EUSEW 2020: beyond the crisis

On 25th June, the CROSSBOW project participated in the event of the EU Sustainable Energy Week 2020 “Smart grids and flexibility markets: status of demonstrators and effect of covid-19 on the demo operation and results”, organised by the Regulation Working Group of the BRIDGE initiative. This session presented clear examples of how the current COVID-19 crisis has impacted the research activities of the H2020 projects exploring new flexibility market mechanisms and tools for smart grid operation. CROSSBOW project manager explained tasks impacted, lessons learnt and strategy to overcome the constraints affecting operation and execution of experiments and demos. Watch the video of the event here.

India met CROSSBOW’s products on storage

In March, CROSSBOW participated in the event “Grid Scale Energy Storage System Projects in EU and India” as part of the 9th EU – India Smart Grid Workshop which took place in New Delhi. The workshop was performed under the framework of the India Smart Utility Week 2020. More details here. 

What

cyberGRID

is?

cyberGRID is focused on providing novel software tools and services to manage flexible electric assets. It is currently cooperating with over 120 partners from 24 EU countries in innovation projects with an overall budget exceeding 100M EUR. Our proprietary ICT technology, called cyberNOC, is well established and has been used over the past ten years in multiple applications world-wide. This tool allows a large number of energy assets, i.e. “flexibilities”, being connected to various electricity markets: such assets are typically energy loads, distributed (DG) and renewable energy generation plants (RES), and Battery Energy Storage Systems (BESS).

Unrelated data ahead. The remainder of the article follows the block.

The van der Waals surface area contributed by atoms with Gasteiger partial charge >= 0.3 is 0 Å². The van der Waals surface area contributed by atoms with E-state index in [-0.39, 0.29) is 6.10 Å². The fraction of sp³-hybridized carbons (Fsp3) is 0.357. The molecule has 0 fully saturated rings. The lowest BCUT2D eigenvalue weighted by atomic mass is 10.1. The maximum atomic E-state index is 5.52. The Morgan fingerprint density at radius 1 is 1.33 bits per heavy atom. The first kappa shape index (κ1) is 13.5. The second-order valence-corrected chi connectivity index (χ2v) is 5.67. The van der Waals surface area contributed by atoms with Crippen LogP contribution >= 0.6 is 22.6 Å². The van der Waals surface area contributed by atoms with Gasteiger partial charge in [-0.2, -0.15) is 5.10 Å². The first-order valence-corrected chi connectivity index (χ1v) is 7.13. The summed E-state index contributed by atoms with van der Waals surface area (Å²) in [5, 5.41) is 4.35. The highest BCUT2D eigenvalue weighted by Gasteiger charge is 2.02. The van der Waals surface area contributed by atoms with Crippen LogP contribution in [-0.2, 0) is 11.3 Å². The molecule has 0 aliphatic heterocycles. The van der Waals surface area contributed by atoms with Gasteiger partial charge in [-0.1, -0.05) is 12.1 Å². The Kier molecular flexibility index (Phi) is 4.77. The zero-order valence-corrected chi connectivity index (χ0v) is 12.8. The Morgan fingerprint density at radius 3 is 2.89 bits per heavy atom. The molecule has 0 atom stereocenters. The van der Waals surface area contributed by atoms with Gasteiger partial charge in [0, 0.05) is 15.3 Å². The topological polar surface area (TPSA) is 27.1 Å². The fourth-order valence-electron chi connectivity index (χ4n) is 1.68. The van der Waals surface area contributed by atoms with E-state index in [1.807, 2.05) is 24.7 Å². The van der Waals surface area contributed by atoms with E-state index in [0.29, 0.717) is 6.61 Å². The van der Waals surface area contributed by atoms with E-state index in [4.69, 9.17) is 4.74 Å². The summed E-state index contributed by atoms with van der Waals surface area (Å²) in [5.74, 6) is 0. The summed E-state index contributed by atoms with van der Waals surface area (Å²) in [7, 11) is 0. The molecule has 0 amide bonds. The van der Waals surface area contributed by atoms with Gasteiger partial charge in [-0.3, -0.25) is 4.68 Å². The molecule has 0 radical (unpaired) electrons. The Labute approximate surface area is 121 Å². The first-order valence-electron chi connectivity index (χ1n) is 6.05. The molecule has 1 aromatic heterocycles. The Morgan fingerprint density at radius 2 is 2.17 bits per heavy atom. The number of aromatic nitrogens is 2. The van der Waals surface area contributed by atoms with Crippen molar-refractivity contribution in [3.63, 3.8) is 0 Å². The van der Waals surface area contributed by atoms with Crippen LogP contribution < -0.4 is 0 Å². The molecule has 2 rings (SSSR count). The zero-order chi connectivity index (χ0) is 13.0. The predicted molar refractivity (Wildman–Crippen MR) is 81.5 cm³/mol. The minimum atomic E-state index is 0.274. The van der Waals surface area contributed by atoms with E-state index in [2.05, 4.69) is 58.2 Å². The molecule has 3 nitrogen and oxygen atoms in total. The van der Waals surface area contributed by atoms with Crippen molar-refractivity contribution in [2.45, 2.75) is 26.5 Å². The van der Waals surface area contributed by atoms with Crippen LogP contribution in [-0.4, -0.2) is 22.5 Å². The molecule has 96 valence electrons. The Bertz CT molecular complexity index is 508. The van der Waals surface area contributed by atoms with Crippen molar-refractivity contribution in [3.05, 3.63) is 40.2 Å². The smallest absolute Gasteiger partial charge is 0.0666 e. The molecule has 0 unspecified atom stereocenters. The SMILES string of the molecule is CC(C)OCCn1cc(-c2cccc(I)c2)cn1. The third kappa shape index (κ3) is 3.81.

What is your role within the project?

During the CROSSBOW project, cyberGRID developed and tested a new, enhanced business plan enabling asset owner to organise as energy cooperatives offering flexibility services direct connection to the balancing markets without the need of a middleman.

The Cooperative Flexibility Platform – CFP tool was developed to offer cooperatives all the required functionalities to provide flexibility services, such as; data collection from the energy assets, de-aggregation algorithms, market integration, democratic voting, and accounting.

Among others, several advanced algorithms were developed to support BESS integration and intraday energy market integration to enable better and longer aFRR and mFRR services to the TSO.

How does cyberGRID think CROSSBOW will contribute to the Energy Transition in Europe? What are the main challenges?

Right now, there are many energy assets that are being underutilized and business models remain limited. This undercuts grid optimization and reduces the number of actors in the electricity sector. The CROSSBOW project presents new business opportunities and tools to fully utilise all available flexibilities that are hidden in energy assets big and small, especially RES, while also opening the sector to new actors. By creating a more dynamic and competitive market, Europe will move closer to achieving what’s it’s always set out to do – create a cleaner, market-based electricity system.

 

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Newsletter edited by: ETRA I+D